About 20 Turnstones were seeking discarded chips and at least three sported some fine leg bling.

It is rude to be out east on such a fine early spring day and not pop into Wykeham on the way back, to see what avian monsters are at large. Sure enough, after a bit of patience and a number of sites, I picked up three adult Goshawks (two females and one male) engaged in some serious display. At one point all three were perched up in separate trees, one of which rather clumsily clambered around on the branches, white undertail coverts exploding everywhere. Although the views through the scope were cool, they were just a bit too far for phone scoping, but I gave it a try anyway...

 We headed back after a top day. It turned out the Shrike was still present, having been seen near Ebor Trucks at midday.

Wednesday, 22 February 2017

Great Grey Days

Had a quick lunchtime visit to the airfield again, to see if the shrike was still about. Despite no news and the disconsolate body-language of a few wandering birders who didn't appear to have seen her (I have decided, probably incorrectly, that she is a female!), I soon found the bird atop a Hawthorn by the entrance to the yard just south of Ebor Trucks. She again allowed close approach but sadly the light wasn't great for photography.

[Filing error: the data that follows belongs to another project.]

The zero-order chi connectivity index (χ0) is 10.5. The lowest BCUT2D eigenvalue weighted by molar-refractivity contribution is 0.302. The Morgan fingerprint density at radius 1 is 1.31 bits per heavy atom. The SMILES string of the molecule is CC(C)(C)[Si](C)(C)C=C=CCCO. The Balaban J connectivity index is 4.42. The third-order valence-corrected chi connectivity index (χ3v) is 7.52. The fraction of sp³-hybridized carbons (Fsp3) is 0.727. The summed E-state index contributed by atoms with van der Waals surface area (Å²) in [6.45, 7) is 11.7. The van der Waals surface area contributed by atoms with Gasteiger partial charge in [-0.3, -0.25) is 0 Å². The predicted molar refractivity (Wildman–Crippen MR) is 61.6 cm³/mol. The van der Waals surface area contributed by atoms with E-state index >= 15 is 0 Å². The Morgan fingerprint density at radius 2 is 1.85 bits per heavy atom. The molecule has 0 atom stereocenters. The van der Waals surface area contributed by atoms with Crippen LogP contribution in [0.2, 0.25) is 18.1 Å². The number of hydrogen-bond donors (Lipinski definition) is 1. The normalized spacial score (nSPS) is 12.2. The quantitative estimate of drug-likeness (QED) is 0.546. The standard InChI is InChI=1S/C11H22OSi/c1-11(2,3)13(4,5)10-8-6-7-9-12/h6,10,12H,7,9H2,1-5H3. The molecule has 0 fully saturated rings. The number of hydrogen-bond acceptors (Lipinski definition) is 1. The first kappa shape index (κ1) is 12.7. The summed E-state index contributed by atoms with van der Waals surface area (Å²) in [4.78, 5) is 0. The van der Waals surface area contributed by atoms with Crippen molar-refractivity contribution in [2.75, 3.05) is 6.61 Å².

After scanning around in that Shrikey way they do, she flew into a young Ash where the light was better. She didn't seem too happy perching amid slender, swaying stems as this wasn't befitting a northern tyrant, so after a few moments she bounded across the road and off across the grassy field alighting atop a large bush, with commanding views. Much more suitable! I left the other birders to it and headed off to walk to dog.

Saturday, 18 February 2017

York Gull Watch and Shrike Seconds

Helped with the York Birding Club Gull Watch at Rufforth this morning. A great turn out of about 25 birders. Sadly, the gulls were not behaving with the majority remaining on the Tip. Nevertheless we picked out two first winter Glaucous Gulls and a second winter Lesser Black-backed Gull among the hordes of Herring Gulls. Not many Great Black-backs about, presumably many have headed back north and east. A large flock of c50 Fieldfares went north late morning.